India’s Central Government and state governments are empowered to regulate health-related matters.  The Epidemic Diseases Act is the main legislative framework at the central level for the prevention and spread of dangerous epidemic diseases.  The Act empowers the central government to take necessary measures to deal with dangerous epidemic disease at ports of entry and exit.  The Act also empowers the states to take special measures or promulgate regulations to deal with epidemics within their state jurisdictions.  In such emergencies the states delegate some of these powers to the deputy commissioners in the districts, typically through state health acts or municipal corporation acts.  Thus, responsibility for directly addressing the crisis rests with the deputy commissioner at the district level. (Source)

India’s poor health system is a reflection of decades of neglect and poor work done by the States. Even though the spending by the Indian government on health is low, the share expended by the States is far lower than the investment by the Center.

India’s fiscal expenditure on public health has been caught in the tangled mess of the current constitutional framework, with the Centre spending only about 3.6 percent of its GDP in the past year on health, leaving India to rank an abysmal 176 out of 191 countries in health expenditure. The Central government has attributed this to its lack of constitutional mandate and to the fact that states are the primary custodians of public health under the Constitution. Despite its limited spending on public health, the Centre’s contribution to the states continues to outstrip each state's individual allocation of budgetary resources to public health. (Source)

Despite so many medical colleges allowed to open up, many of them with very low educational levels, the shortfall has been very high.

The question is if health should indeed remain a state subject. Or should it become a concurrent subject? That will bring Center into play as it adds some cohesiveness to the pandemic-like situations.

The subject of ‘health’ must be transferred to the Concurrent List of the Indian Constitution from the State List, the high-level group (HLG) formed for the health sector by the 15th Finance Commission has said. Since issues like medical education and family planning fall under the concurrent list, health also should, the panel said in a report submitted recently to the Finance Commission. (Source)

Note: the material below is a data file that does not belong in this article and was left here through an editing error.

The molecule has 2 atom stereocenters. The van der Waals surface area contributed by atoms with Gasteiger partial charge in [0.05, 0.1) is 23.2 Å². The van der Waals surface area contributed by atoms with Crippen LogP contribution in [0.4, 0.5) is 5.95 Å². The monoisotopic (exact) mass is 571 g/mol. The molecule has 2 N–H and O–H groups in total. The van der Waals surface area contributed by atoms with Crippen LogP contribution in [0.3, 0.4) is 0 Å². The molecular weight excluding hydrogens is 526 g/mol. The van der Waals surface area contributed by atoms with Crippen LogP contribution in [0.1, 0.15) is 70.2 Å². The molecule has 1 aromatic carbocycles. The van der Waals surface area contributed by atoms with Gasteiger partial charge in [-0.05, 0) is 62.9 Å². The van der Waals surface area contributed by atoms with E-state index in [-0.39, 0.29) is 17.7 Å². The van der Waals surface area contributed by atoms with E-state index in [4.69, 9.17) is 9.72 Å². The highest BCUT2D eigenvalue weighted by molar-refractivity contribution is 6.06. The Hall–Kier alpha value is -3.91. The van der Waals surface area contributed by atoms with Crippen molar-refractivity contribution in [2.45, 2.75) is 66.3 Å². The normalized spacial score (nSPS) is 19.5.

Then comes the question of laws. The laws to deal with the pandemics are not there. The Center only has recourse to old and archaic laws like the Epidemic Diseases Act, 1897. Acts like the National Disaster Management Act, 2005, give a carteblanche to the Center but that is not absolute. West Bengal, for example, blocked the Central aid to Bengal just to win political points, even as the state suffered. (Source)

The rising militancy by the States to win political battles, as irresponsible as that behavior is, has led the Centre to push harder while the states keep on with their agenda shamelessly.

Even when the Central government had directed the states to set up Pressure Swing Adsorption (PSA) plants for oxygen production, hardly any work was done.

Back in January 2021, the Center had provided separate moneys to use for COVID pandemic preparation. The biggest beneficiaries were the states that have been hit the hardest!

Coincidence?

Notice that Rajasthan and West Bengal are missing from the list. Because they created NIL.

Mohalla Clinics: A case study in State’s perfidious ways

A good case study of how the state governments do very little while promoting that little work to win points with the voters is Delhi’s Mohalla Clinics.

Part of the problem was the failed Mohalla Clinic election plank - which offered nothing tangible but created tremendous strain on the local health facilities.

Aam Aadmi Party neither built any new hospital nor any flyover from 2015 to 2019. This was revealed in a reply to the RTI request filed in 2019 by Delhi resident Tejpal Singh. (Source - Yahoo)

The promise was for 23 flyovers and increasing the hospital beds to 40,000.

As for Mohalla clinics, until March 2021, only 496 mohalla clinics have been delivered in 6.5 years by the Delhi government. As opposed to the promised 1000. (Source - IE)

The ones which have been unleashed (for they are a health threat) on Delhi, are crumbling pieces of buildings with almost nothing available for the doctors.

At Delhi’s mohalla clinics, there’s a pervasive air of fear among doctors on account of their crumbling infrastructure in the middle of the Covid-19 pandemic. The fear was already quite strong over the past few weeks, but it has deepened since a mohalla clinic doctor in Maujpur tested positive for Covid-19 this week.  Doctors claim they lack the preventive gear considered necessary for healthcare workers on the frontlines of the biggest health crisis the world has seen in decades. And it’s not just their own safety they are worried about — a possible infection will place their families at risk too, they fear, as it did with the Maujpur doctor. The Maujpur doctor is suspected to have contracted Covid-19 from a patient with a travel history to Saudi Arabia who consulted him on 12 March. This interaction is said to have infected a total of eight people, including the doctor’s wife and daughter. (Source)

Even these numbers - 496 - were suspect. Per one report in The Hindu last year in March, 270 of the 480 by then had been shut during the COVID and at any time 200+ were not functioning.

Despite Chief Minister Arvind Kejriwal’s assurances, over 270 of about 480 Aam Aadmi Mohalla Clinics (AAMCs) in the city were shut on Friday, mainly because employees were unable to reach the government-run facilities where treatment is provided for free, according to officials. (Source - TheHindu)